1992 - R - 114 (146: Assembly Cut) Mins.
|Director: David Fincher|
|Written By: Walter Hill|
|Starring: Sigourney Weaver, Charles Dutton, Charles Dance, Paul McGann, and Lance Henriksen as Bishop II |
|Review by: John Ulmer
Alien: 5/5 stars
Aliens: 5/5 stars
Alien Resurrection: 2.5/5 stars
In its complexity, "Alien3" is a failed story. It's bleak, it's flawed, it's stupid. "Alien3" is a sequel to two of the most memorable films of all time--and it completely ruins the ending of its 1986 predecessor, "Aliens," by killing off two of the lasting characters and entirely negating the emotional underpinning of the film. It practically scratches out the second movie with its mediocrity, and the fourth scratches out the first.
In its simplicity, it sucks.
If you recall the ending of the last film, Ellen Ripley (Sigourney Weaver) survived her encounters with an alien colony, along with the marine, Hicks (Michael Biehn), and a young survivalist much like herself named Newt (Carrie Henn). They were put into cryogenic sleep and all was well. The story ended happily and should have stayed that way. It was the ending we all loved.
Now it's ruined. Ripley is picked up by a large space ship another number of years later. She is the only survivor. The spaceship suffered a malfunction. Hicks bled to death and Newt drowned in her cryo chamber. But Ripley believes that Newt may have been impregnated with a chestburster after finding traces of acid on the floor of the ship.
Ripley's new home is a large maximum-security prison ship. Conveniently enough, there isn't a single weapon on board, as it would be too tempting for the criminals to grab the weapons and murder the authorities aboard the thing. Well, that's what containment is for. But oh well, this movie is as stupid as they get, so that's one of the more forgivable plot contrivances.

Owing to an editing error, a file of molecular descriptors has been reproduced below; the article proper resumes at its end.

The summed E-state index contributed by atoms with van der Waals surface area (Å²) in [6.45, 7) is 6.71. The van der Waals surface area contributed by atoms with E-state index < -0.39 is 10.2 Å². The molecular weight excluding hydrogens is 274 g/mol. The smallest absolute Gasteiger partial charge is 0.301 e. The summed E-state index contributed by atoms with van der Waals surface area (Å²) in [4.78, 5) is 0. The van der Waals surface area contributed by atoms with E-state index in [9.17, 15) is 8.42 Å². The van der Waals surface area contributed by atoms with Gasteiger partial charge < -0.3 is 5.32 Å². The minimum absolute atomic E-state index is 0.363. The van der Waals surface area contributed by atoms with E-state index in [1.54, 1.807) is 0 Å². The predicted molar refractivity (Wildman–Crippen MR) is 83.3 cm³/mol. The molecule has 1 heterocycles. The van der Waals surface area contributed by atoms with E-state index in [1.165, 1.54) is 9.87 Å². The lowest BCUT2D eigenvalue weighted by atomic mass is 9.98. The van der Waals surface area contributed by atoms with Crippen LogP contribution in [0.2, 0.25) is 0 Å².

That's a problem with this film. Everything's contrived. I was willing to believe that Ellen Ripley could and would encounter aliens once again in the film "Aliens" because (a) the plot was strong and (b) the movie was good, so any minor contrivances set up by James Cameron were not very noticeable. It was a very good sci-fi film, and the more I view it on the new Quadrilogy DVD, the more I grow to like it.
Same with "Alien3." The new cut is better than the old one. But it's still an awful film--so bad that everyone associated with it has only bad things to say about it. Even its director, David Fincher, has reportedly disowned the film. He claims that the film is not his, that FOX controlled every aspect of it. He was the only director on the entire Quadrilogy DVD collection to refuse a DVD commentary track recording. Even James Cameron recorded a commentary, and we all know how hard it is to get him to do that for a film. (Come on, we need a commentary for the original "Terminator" already!)
"Alien3," even with the superior extended version, still stinks to high heaven. Fincher can disown the film all he wants, but he still made it, and he still ruined it in part with his odd direction style (a style that is splendid for "Se7en" and "Fight Club" but not in an "Alien" movie). The "Alien" series was always dark and brooding and somewhat disturbing, but this pushes the limit--it's too dark, too brooding, too disturbing, and almost feels evil. The characters are extremely strange and weird; Ellen Ripley is very different, and her new hairstyle--no hair--is just silly. This whole film is just too dark. It's the type of movie that makes you want to take a shower after it's all over to cleanse away the filth. (Which brings to mind Bob Gale's "Back to the Future Part II" documentary, in which he said throughout the filming of the "new 1985" scenes where Biff runs the town, the entire crew felt dirty after bringing in all the set decorations and biker gangs. It made them feel like they were physically and emotionally disturbed.)